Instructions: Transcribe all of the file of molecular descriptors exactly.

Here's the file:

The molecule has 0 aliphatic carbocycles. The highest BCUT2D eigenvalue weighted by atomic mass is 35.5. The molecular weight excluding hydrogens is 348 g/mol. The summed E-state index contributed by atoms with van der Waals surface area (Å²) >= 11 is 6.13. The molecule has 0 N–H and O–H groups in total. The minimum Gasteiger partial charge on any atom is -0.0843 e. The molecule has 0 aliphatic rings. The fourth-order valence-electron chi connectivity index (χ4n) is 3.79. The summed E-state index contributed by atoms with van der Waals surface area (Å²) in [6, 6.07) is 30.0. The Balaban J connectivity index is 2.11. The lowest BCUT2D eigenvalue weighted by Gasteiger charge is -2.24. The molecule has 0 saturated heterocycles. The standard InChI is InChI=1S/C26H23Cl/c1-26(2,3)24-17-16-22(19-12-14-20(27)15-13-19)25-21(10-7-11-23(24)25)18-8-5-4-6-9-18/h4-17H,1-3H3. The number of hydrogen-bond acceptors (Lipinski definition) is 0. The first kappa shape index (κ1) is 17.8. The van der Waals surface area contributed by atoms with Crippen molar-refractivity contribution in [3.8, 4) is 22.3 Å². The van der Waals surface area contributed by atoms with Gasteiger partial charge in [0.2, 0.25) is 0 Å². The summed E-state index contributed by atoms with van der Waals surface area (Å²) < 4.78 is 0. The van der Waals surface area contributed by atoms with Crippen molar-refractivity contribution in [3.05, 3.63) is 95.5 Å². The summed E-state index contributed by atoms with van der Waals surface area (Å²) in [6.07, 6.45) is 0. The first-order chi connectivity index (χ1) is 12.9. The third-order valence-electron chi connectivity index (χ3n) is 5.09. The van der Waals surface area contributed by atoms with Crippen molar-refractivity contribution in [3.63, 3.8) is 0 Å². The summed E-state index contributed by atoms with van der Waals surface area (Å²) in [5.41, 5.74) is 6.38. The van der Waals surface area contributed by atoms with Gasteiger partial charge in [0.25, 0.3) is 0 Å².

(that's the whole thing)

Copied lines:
The molecule has 0 aliphatic carbocycles. The highest BCUT2D eigenvalue weighted by atomic mass is 35.5. The molecular weight excluding hydrogens is 348 g/mol. The summed E-state index contributed by atoms with van der Waals surface area (Å²) >= 11 is 6.13. The molecule has 0 N–H and O–H groups in total. The minimum Gasteiger partial charge on any atom is -0.0843 e. The molecule has 0 aliphatic rings. The fourth-order valence-electron chi connectivity index (χ4n) is 3.79. The summed E-state index contributed by atoms with van der Waals surface area (Å²) in [6, 6.07) is 30.0. The Balaban J connectivity index is 2.11. The lowest BCUT2D eigenvalue weighted by Gasteiger charge is -2.24. The molecule has 0 saturated heterocycles. The standard InChI is InChI=1S/C26H23Cl/c1-26(2,3)24-17-16-22(19-12-14-20(27)15-13-19)25-21(10-7-11-23(24)25)18-8-5-4-6-9-18/h4-17H,1-3H3. The number of hydrogen-bond acceptors (Lipinski definition) is 0. The first kappa shape index (κ1) is 17.8. The van der Waals surface area contributed by atoms with Crippen molar-refractivity contribution in [3.8, 4) is 22.3 Å². The van der Waals surface area contributed by atoms with Gasteiger partial charge in [0.2, 0.25) is 0 Å². The summed E-state index contributed by atoms with van der Waals surface area (Å²) < 4.78 is 0. The van der Waals surface area contributed by atoms with Crippen molar-refractivity contribution in [3.05, 3.63) is 95.5 Å². The summed E-state index contributed by atoms with van der Waals surface area (Å²) in [6.07, 6.45) is 0. The first-order chi connectivity index (χ1) is 12.9. The third-order valence-electron chi connectivity index (χ3n) is 5.09. The van der Waals surface area contributed by atoms with Crippen molar-refractivity contribution in [3.63, 3.8) is 0 Å². The summed E-state index contributed by atoms with van der Waals surface area (Å²) in [5.41, 5.74) is 6.38. The van der Waals surface area contributed by atoms with Gasteiger partial charge in [0.25, 0.3) is 0 Å².